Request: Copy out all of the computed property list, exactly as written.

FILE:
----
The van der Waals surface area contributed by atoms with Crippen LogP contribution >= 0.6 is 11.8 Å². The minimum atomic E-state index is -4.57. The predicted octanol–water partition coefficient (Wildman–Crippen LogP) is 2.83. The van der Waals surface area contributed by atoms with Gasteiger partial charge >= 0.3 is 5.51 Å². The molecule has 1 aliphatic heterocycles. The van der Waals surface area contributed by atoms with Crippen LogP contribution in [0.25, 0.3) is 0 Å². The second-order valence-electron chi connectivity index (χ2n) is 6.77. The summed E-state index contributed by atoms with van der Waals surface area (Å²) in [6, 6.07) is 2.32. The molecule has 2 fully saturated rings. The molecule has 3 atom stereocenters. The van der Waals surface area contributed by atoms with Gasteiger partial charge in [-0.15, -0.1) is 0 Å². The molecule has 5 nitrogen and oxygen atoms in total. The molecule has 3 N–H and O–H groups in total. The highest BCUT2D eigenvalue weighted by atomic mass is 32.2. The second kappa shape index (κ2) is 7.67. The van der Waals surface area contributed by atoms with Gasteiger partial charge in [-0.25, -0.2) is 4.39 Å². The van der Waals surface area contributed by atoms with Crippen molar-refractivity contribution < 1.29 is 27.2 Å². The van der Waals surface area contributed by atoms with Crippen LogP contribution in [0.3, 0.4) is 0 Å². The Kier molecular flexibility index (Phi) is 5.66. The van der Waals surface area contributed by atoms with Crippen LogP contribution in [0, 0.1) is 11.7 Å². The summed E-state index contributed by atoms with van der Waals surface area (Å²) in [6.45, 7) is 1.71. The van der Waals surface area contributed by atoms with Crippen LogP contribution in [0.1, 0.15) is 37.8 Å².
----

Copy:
The van der Waals surface area contributed by atoms with Crippen LogP contribution >= 0.6 is 11.8 Å². The minimum atomic E-state index is -4.57. The predicted octanol–water partition coefficient (Wildman–Crippen LogP) is 2.83. The van der Waals surface area contributed by atoms with Gasteiger partial charge >= 0.3 is 5.51 Å². The molecule has 1 aliphatic heterocycles. The van der Waals surface area contributed by atoms with Crippen LogP contribution in [0.25, 0.3) is 0 Å². The second-order valence-electron chi connectivity index (χ2n) is 6.77. The summed E-state index contributed by atoms with van der Waals surface area (Å²) in [6, 6.07) is 2.32. The molecule has 2 fully saturated rings. The molecule has 3 atom stereocenters. The van der Waals surface area contributed by atoms with Gasteiger partial charge in [-0.15, -0.1) is 0 Å². The molecule has 5 nitrogen and oxygen atoms in total. The molecule has 3 N–H and O–H groups in total. The highest BCUT2D eigenvalue weighted by atomic mass is 32.2. The second kappa shape index (κ2) is 7.67. The van der Waals surface area contributed by atoms with Gasteiger partial charge in [-0.25, -0.2) is 4.39 Å². The van der Waals surface area contributed by atoms with Crippen molar-refractivity contribution < 1.29 is 27.2 Å². The van der Waals surface area contributed by atoms with Crippen LogP contribution in [0.3, 0.4) is 0 Å². The Kier molecular flexibility index (Phi) is 5.66. The van der Waals surface area contributed by atoms with Crippen LogP contribution in [0, 0.1) is 11.7 Å². The summed E-state index contributed by atoms with van der Waals surface area (Å²) in [6.45, 7) is 1.71. The van der Waals surface area contributed by atoms with Crippen LogP contribution in [0.1, 0.15) is 37.8 Å².